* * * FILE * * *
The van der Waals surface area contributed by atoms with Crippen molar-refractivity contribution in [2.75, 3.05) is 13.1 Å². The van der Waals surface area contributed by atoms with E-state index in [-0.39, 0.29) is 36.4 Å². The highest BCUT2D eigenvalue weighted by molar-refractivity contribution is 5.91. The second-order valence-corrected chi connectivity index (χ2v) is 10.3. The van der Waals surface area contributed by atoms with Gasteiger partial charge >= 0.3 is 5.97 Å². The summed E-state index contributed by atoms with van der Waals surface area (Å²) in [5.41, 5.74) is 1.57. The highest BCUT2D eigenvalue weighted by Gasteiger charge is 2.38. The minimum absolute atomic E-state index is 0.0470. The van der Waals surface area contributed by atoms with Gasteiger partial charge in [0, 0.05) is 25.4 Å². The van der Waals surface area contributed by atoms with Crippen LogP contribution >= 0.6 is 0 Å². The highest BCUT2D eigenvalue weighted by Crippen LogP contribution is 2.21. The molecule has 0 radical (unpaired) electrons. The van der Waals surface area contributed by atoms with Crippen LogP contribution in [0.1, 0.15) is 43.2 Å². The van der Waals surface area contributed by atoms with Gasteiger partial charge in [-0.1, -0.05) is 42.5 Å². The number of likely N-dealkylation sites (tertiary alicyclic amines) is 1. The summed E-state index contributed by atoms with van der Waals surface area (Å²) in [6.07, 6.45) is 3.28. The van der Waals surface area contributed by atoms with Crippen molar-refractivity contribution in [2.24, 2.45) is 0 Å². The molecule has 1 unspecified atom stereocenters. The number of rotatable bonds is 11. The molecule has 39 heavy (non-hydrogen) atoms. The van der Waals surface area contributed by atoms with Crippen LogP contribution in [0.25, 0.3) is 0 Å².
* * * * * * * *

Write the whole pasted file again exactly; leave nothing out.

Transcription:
The van der Waals surface area contributed by atoms with Crippen molar-refractivity contribution in [2.75, 3.05) is 13.1 Å². The van der Waals surface area contributed by atoms with E-state index in [-0.39, 0.29) is 36.4 Å². The highest BCUT2D eigenvalue weighted by molar-refractivity contribution is 5.91. The second-order valence-corrected chi connectivity index (χ2v) is 10.3. The van der Waals surface area contributed by atoms with Gasteiger partial charge >= 0.3 is 5.97 Å². The summed E-state index contributed by atoms with van der Waals surface area (Å²) in [5.41, 5.74) is 1.57. The highest BCUT2D eigenvalue weighted by Gasteiger charge is 2.38. The minimum absolute atomic E-state index is 0.0470. The van der Waals surface area contributed by atoms with Gasteiger partial charge in [0, 0.05) is 25.4 Å². The van der Waals surface area contributed by atoms with Crippen LogP contribution >= 0.6 is 0 Å². The highest BCUT2D eigenvalue weighted by Crippen LogP contribution is 2.21. The molecule has 0 radical (unpaired) electrons. The van der Waals surface area contributed by atoms with Crippen LogP contribution in [0.1, 0.15) is 43.2 Å². The van der Waals surface area contributed by atoms with Gasteiger partial charge in [-0.1, -0.05) is 42.5 Å². The number of likely N-dealkylation sites (tertiary alicyclic amines) is 1. The summed E-state index contributed by atoms with van der Waals surface area (Å²) in [6.07, 6.45) is 3.28. The van der Waals surface area contributed by atoms with Crippen molar-refractivity contribution in [2.24, 2.45) is 0 Å². The molecule has 1 unspecified atom stereocenters. The number of rotatable bonds is 11. The molecule has 39 heavy (non-hydrogen) atoms. The van der Waals surface area contributed by atoms with Crippen LogP contribution in [0.25, 0.3) is 0 Å².